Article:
Craig S. Altemose, Senior Adviser, 350 Massachusetts: “Our world faces so many interlocked crises right now — from Covid-19 and the climate crisis to police brutality and the threat of tyranny, all of which disproportionately impact black and brown communities. It can be easy to lose hope, but each of us must do what we can to make the world better. Right now, the energy committee in the Massachusetts State House has the opportunity to favorably report out bills that will clean up our air and water and lessen toxic pollution in communities across the Commonwealth, and prevent further destruction from climate change. Or they can do nothing and let those bills die. They should take action now. Change cannot wait.”

 

Clean energy industry leaders

John DeVillars, former EPA New England Administrator and Secretary of the Environment for the Commonwealth of Massachusetts, and Chair of BlueWave Solar: "Massachusetts has been a national leader on clean energy. Support for this legislation and achieving 100% renewable energy will add to that proud record. Not only is it necessary to avoid the worst effects of climate change, it is also doable. BlueWave Solar and the renewable energy industry in Massachusetts are working hard to make it happen.”

Christopher Derby Kilfoyle, President, Berkshire Photovoltaic Services Inc.: “I and our firm support Massachusetts going 100% renewable because it is the only course to steer to avoid disaster.”

Casey Bolduc, Marketing Manager, ACE Solar: “We support the Massachusetts 100% Renewable Energy Act for the great benefits it will provide to our communities. A cleaner environment, an increase of jobs in our communities, and affordable energy for all are just the tip of the iceberg.”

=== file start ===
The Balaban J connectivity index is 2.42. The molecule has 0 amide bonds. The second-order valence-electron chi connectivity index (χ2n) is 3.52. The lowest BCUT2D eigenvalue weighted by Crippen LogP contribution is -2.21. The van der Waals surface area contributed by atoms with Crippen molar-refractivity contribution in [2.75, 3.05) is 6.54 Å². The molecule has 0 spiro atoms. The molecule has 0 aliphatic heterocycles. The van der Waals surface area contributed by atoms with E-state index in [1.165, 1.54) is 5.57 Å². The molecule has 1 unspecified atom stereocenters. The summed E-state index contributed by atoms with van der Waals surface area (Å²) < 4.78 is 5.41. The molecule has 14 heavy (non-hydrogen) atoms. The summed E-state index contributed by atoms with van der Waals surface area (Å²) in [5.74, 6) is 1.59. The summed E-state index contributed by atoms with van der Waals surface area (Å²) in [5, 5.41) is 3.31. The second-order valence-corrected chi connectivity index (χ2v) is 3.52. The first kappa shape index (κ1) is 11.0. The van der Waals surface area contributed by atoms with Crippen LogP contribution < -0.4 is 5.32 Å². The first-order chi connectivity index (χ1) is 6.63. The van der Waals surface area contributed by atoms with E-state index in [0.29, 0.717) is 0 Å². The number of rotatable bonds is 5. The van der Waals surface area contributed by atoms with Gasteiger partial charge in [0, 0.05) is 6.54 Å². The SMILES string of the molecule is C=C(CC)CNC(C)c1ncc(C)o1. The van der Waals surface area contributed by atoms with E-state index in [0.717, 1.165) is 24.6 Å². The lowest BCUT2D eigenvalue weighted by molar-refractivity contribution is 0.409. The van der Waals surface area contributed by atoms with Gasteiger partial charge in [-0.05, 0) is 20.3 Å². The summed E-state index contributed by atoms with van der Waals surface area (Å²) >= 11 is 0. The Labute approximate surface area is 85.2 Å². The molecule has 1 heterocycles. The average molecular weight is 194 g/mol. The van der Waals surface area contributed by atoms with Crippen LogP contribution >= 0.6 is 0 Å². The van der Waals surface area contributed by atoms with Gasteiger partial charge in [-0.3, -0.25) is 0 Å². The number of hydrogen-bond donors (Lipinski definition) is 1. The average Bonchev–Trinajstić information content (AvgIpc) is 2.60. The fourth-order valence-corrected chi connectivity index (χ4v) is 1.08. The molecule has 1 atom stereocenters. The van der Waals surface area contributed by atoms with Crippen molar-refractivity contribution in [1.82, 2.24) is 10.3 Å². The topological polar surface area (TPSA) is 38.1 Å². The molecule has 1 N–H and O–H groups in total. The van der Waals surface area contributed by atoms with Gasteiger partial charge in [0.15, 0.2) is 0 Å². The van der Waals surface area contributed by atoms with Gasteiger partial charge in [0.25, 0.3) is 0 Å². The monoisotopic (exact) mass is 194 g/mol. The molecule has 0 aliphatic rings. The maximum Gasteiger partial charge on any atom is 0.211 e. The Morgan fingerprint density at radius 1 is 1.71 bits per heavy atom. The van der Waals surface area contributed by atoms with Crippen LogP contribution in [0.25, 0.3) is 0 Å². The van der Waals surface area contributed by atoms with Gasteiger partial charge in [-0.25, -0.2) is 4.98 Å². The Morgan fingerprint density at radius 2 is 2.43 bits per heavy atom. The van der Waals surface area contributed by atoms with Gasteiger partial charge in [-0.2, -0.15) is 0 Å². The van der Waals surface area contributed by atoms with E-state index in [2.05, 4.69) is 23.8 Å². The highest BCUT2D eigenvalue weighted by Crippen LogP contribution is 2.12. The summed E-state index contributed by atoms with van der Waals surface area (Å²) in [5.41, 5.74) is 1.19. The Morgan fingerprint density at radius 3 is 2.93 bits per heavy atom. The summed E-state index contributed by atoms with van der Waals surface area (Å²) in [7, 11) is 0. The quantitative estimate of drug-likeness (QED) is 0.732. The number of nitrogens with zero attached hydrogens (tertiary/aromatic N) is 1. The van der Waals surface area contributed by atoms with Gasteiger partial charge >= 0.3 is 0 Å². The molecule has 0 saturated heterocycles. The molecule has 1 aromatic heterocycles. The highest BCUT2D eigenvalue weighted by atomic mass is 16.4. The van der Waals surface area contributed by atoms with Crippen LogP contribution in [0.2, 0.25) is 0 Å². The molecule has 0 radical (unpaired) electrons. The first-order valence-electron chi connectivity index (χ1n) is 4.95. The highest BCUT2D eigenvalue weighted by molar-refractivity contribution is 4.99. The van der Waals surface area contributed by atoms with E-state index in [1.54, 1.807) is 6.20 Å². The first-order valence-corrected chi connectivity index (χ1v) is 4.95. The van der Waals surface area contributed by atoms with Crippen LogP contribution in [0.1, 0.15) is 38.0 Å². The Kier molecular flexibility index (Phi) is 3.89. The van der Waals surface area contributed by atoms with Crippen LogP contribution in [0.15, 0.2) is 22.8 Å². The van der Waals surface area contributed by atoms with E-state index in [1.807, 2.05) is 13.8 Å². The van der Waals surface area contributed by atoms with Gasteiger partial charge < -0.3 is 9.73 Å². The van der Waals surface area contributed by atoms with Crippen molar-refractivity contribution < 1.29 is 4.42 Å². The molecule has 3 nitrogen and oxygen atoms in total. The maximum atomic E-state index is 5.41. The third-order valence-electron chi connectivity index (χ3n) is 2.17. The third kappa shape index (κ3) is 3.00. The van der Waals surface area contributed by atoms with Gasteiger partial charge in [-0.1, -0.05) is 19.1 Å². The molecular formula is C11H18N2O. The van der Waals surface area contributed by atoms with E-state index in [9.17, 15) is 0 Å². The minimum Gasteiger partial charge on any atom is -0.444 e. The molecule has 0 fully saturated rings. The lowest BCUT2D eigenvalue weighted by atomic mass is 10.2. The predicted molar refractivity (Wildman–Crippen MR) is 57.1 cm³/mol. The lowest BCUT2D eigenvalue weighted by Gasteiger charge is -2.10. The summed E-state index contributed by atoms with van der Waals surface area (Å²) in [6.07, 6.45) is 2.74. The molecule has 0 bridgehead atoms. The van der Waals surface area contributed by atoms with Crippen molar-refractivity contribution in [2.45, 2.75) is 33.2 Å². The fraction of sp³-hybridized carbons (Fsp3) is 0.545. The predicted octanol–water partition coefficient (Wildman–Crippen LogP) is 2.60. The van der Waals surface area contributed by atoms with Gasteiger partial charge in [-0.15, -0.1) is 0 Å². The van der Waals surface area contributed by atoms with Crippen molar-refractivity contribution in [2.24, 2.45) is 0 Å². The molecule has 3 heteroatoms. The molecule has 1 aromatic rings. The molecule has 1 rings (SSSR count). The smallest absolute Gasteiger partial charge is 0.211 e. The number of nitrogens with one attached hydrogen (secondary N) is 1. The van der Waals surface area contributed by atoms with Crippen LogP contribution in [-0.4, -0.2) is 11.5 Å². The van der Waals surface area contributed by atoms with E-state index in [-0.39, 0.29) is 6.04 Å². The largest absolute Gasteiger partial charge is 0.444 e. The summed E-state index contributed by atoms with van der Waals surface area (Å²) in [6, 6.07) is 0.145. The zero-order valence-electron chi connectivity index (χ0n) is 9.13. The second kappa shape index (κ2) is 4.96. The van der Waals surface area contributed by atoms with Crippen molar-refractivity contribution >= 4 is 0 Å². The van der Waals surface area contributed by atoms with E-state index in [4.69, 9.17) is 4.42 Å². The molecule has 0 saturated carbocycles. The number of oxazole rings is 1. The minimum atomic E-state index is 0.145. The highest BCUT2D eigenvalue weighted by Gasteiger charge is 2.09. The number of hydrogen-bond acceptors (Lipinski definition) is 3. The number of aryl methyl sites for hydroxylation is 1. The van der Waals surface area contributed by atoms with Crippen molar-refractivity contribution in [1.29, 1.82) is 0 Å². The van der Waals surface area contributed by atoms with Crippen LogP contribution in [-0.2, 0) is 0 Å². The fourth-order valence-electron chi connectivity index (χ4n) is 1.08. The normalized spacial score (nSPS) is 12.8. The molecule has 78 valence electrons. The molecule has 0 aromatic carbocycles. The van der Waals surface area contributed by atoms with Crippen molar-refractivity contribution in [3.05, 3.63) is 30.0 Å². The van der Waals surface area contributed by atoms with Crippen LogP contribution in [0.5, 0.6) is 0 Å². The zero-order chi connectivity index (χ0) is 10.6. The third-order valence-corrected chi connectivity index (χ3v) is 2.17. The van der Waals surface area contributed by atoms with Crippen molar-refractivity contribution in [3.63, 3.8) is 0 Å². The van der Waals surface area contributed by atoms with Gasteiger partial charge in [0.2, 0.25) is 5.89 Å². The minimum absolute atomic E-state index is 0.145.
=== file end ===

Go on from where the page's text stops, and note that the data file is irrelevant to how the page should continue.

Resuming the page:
Image credit: Senu Sirnivas / NREL

Ben Hellerstein
State Director

Author: Ben Hellerstein

State Director

(617) 747-4368

Started on staff: 2012
B.A., magna cum laude, Carleton College

Ben directs Environment Massachusetts’ efforts to promote clean air, clean water, clean energy and open spaces in Massachusetts. In 2016, he launched a campaign to repower Massachusetts with 100 percent renewable energy. Prior to assuming his current role, Ben led the organization’s effort to get Massachusetts to 20 percent renewable electricity by 2025. His areas of expertise lie in renewable energy and the impacts of fossil fuel pollution, and he has authored reports on clean energy policies at the local, state and federal levels, earning media coverage statewide. Ben lives in Boston, where he enjoys exploring the city on foot, by bike and by public transit.